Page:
The Red Scare

Sergei Sokolov

[The camera widens, sitting at a table within his modest hut, deep in the Siberian wilderness we find Sergei Sokolov undressing bandages from his almost broken hands.]

“Hysteria can strike anywhere, anytime. When a person becomes stressed, the mind can make the body sick. Anxiety, shortness of breath, fainting, insomnia, irritability, nervousness all of these are symptoms of the illness. But all of these symptoms are curable.

As the Cold War between the Soviet Union and the United States intensified in the late 1940s and early 1950s, hysteria over the supposed threat posed by communists in the U.S. became known as the Red Scare. The Red Scare led to a range of actions that had a weighty and continuing effect on U.S. government and society.”

[Sergei grimaces as he places his swollen bloody knuckles into a bowl of what appears to be steaming hot water.]

“Americans felt the effects of the Red Scare on a personal level, thousands of alleged communist sympathizers saw their lives dislocated. They were hounded by law enforcement, alienated from friends and family and fired from their jobs. While a small number of the accused may have been seen as aspiring revolutionaries, most others were the victims of false allegations or had done nothing more than exercise their democratic right to join a political party.

Though the atmosphere of alarm and suppression began to ease in the late 1950s, the Red Scare has continued to influence political debate in the decades since and is often cited as an example of how unfounded fears can compromise civil liberties. To this day the ties between the once communist Soviet Union and capitalist America remain hanging by the frailest of threads.

Even to this present day some 60 years on from the anxiety of the Red Scare, organised mobs such as Antifa plague the streets of America. They promote the values of a by gone era, an era my land was raised and ultimately fell upon.”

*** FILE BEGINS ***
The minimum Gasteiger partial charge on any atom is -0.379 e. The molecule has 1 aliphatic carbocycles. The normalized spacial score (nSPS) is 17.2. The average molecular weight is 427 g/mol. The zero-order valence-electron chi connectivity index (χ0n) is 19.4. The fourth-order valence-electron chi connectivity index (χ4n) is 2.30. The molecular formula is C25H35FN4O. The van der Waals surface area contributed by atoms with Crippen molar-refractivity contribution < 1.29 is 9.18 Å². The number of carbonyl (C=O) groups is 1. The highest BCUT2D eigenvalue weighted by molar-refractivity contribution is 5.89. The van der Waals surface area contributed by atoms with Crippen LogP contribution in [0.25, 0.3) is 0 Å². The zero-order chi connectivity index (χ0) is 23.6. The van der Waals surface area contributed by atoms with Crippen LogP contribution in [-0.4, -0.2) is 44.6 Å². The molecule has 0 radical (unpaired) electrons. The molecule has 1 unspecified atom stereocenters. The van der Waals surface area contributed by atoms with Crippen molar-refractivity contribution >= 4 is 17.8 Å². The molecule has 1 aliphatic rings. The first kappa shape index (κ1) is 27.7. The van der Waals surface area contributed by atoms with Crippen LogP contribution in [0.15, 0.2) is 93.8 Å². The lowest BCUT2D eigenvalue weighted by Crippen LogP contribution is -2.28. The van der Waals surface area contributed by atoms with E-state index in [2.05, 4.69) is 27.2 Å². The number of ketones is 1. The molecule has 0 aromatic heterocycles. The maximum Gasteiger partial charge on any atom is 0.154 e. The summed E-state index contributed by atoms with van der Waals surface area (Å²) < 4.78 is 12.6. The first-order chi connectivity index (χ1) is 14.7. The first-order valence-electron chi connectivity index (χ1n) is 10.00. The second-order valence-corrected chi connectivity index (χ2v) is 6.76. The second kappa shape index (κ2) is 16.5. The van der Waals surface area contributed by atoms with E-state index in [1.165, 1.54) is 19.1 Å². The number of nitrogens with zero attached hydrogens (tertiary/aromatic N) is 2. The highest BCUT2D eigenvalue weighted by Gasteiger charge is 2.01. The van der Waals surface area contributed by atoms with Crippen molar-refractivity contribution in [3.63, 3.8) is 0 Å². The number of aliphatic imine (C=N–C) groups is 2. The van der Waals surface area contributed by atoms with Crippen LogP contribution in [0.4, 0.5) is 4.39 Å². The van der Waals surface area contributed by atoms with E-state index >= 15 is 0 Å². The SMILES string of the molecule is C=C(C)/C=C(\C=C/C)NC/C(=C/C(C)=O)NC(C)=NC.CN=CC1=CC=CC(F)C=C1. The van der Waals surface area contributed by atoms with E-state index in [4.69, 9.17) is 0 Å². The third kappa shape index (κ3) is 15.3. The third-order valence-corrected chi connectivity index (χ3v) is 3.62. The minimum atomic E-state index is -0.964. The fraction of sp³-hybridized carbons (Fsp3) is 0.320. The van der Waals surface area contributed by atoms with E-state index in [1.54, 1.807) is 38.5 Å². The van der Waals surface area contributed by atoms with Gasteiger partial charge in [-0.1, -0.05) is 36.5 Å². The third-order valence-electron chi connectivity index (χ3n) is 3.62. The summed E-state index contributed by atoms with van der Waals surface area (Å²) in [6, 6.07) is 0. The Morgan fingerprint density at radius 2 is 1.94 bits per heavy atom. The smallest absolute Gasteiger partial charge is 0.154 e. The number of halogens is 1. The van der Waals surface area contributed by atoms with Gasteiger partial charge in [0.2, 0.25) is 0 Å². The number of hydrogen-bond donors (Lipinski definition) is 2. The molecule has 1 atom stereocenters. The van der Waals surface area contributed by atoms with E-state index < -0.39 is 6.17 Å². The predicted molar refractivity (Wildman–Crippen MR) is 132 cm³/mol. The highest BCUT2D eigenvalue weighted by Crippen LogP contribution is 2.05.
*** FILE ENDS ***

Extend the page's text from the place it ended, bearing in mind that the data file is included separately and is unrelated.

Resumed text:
[The war that ensued at InVasion seems to have taken it’s toll, groggily Sergei stumbles to his feet. The fall off the ladder to the floor through a mass of tables would have hospitalised most men, but not the Bear.] 

“How do you compare, LH Harrison? You masquerade about the halls of the Tap Room inciting fear amongst those who you deem to be more contented than you. It is true that a tragedy is at the core of your madness but the ‘Hysteria’ caused by your transformation pales in comparison to that of the Red Scare.

People have known fear, people have been to the furthest reaches of dread, so far in fact that normal men such as you Harrison have been pushed to their limits, and in the process committed unthinkable acts.”

[Although in unfathomable pain, Sergei manages a grin as the thought of dissecting his next opponent fills his thoughts.]

“The people however, endure. At InVasion we learned the truth of your return. Mike Lane a man of unsurmountable courage and conviction, released you back amongst us, not because he was afraid, but because he used you as a tool. He used your madness to benefit himself, just as the communist party used the Red Scare to gain a stronger political footing.

That is all you have, and ever will be, Harrison. A means used by others, to get things done for their own personal gain. It happened with Mortimer, the Doctor, Smiley, Newton, even your arch nemesis the Shadow is now playing you for the unhinged fool you truly are. Not so long ago you was a top the mountain here in OSW, champion of the world. Now the hysteria you once embodied, like your daughters, is reduced to mere memory.”

[The scene begins to fade.]

“Come Monday, the Red Scare returns. Fear the Red Tsar, Fear Sergei Sokolov.”